A PC game has been pulled from the Steam marketplace after it was discovered to contain cryptocurrency mining software. This isn’t the first time Steam has found itself the victim of attacks by scammers, but the infiltration of malicious crypto-mining software does represent a first for the internet’s largest gaming platform.
On Monday the 30th of July, Steam users started to notice that a recently-added game, Abstractism, was using inordinately large amounts of CPU and GPU power. When gamers took to Steam forums to voice their concerns, they were told by the developer of the game that this was completely normal and that they should turn down their graphics settings.
Eventually, enough users raised concerns that the online media shone a light on the story and ultimately alerted Steam to what was happening on their platform. Users contributed screenshots of their anti-virus software flagging the game, and it was established that they had been unknowingly mining Monero for the game developer.
Gaming the system
Interestingly, the game was designed to be maximally effective for cryptocurrency mining, by encouraging players to keep the game running for long periods of time. Unlike most games, Abstraction focussed on atmosphere and aesthetics rather than complex gameplay. At the same time, there was no official end to the game, meaning the crypto-miner could conceivably have been running for longer than the average game’s shelf-life.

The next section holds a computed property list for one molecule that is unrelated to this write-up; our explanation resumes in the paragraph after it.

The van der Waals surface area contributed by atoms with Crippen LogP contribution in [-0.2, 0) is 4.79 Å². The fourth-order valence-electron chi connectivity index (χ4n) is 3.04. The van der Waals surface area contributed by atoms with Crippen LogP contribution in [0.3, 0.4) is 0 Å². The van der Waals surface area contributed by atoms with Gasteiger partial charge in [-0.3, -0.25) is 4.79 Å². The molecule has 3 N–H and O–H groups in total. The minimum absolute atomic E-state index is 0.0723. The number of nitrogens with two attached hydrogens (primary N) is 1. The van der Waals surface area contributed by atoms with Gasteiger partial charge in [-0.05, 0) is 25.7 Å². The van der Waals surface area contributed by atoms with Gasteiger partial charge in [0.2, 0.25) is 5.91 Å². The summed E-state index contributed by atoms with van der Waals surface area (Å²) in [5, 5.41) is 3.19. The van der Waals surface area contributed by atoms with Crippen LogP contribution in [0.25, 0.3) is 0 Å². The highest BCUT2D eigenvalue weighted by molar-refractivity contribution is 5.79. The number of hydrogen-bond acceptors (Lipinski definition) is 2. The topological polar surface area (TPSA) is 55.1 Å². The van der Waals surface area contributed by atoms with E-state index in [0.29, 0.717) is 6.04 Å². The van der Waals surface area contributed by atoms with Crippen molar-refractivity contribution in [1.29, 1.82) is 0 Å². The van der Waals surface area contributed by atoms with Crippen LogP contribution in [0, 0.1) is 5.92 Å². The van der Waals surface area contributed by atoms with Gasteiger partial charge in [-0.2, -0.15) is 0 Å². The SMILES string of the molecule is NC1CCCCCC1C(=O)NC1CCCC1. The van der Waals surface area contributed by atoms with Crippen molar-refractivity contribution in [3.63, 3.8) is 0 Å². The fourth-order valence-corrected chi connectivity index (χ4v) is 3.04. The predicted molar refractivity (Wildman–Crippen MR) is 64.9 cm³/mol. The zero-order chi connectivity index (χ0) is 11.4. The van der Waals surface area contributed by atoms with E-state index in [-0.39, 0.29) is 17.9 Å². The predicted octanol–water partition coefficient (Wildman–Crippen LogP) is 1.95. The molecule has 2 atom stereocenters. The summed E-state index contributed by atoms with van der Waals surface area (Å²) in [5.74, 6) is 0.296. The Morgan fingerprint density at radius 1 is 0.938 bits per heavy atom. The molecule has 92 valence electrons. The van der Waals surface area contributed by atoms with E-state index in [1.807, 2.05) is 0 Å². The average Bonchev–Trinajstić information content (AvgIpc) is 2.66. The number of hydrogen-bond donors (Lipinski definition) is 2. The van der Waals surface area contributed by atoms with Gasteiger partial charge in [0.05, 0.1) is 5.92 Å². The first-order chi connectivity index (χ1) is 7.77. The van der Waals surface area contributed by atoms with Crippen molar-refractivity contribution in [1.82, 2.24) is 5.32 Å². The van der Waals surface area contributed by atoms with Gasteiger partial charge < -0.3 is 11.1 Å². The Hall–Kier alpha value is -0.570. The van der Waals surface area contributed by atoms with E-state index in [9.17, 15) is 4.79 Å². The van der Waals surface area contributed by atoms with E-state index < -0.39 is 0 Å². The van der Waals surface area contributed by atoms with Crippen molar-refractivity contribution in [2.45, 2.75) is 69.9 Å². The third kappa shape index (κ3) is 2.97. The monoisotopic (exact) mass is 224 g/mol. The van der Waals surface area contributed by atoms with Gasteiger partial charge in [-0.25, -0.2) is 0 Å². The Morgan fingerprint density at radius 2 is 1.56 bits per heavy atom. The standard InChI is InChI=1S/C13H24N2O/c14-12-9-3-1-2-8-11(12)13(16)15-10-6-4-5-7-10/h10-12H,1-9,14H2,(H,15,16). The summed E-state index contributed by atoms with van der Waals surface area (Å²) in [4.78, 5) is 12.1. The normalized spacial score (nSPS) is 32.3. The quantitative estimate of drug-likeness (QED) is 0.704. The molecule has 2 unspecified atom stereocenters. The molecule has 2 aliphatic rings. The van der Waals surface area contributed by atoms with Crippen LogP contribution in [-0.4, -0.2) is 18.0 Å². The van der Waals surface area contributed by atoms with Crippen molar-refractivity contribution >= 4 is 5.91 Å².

The game details have since been removed from Steam, but while it was up it described itself as having:
“…one really special feature – there is no “Game Over”! But instead, there is an ASMR soundtrack, a stylish minimalistic design and a relaxing atmosphere inside!”
But the scam didn’t end there. The game also mimicked purchasable items from other games, so a gamer who thought they were buying an in-game item for Team Fortress 2 found that they had actually spent money on an item for Abstraction which was unusable within the context of the game.
The move to pull the game represents something of a reversal in attitude for Steam. Last year Steam announced that they would be opening up their platform to a broader range of games, while loosening the strictures required for a game to be added. The accompanying blog post said:
“If you’re a player, we shouldn’t be choosing for you what content you can or can’t buy. If you’re a developer, we shouldn’t be choosing what content you’re allowed to create.”
Ultimately, Steam has always said it would reserve the right to remove any content that is either illegal or ‘trolling’. While cryptocurrency mining software is not illegal on its own, it becomes an issue when it is packaged and hidden inside what is supposed to be a legitimate game.
A quick look at the discussion page for the game reveals that many gamers are still bemoaning the removal of Abstraction. One user in particular doesn’t seem to realize that the mined cryptocurrency does not go to the player, but the Monero wallet set up beforehand by the scammer.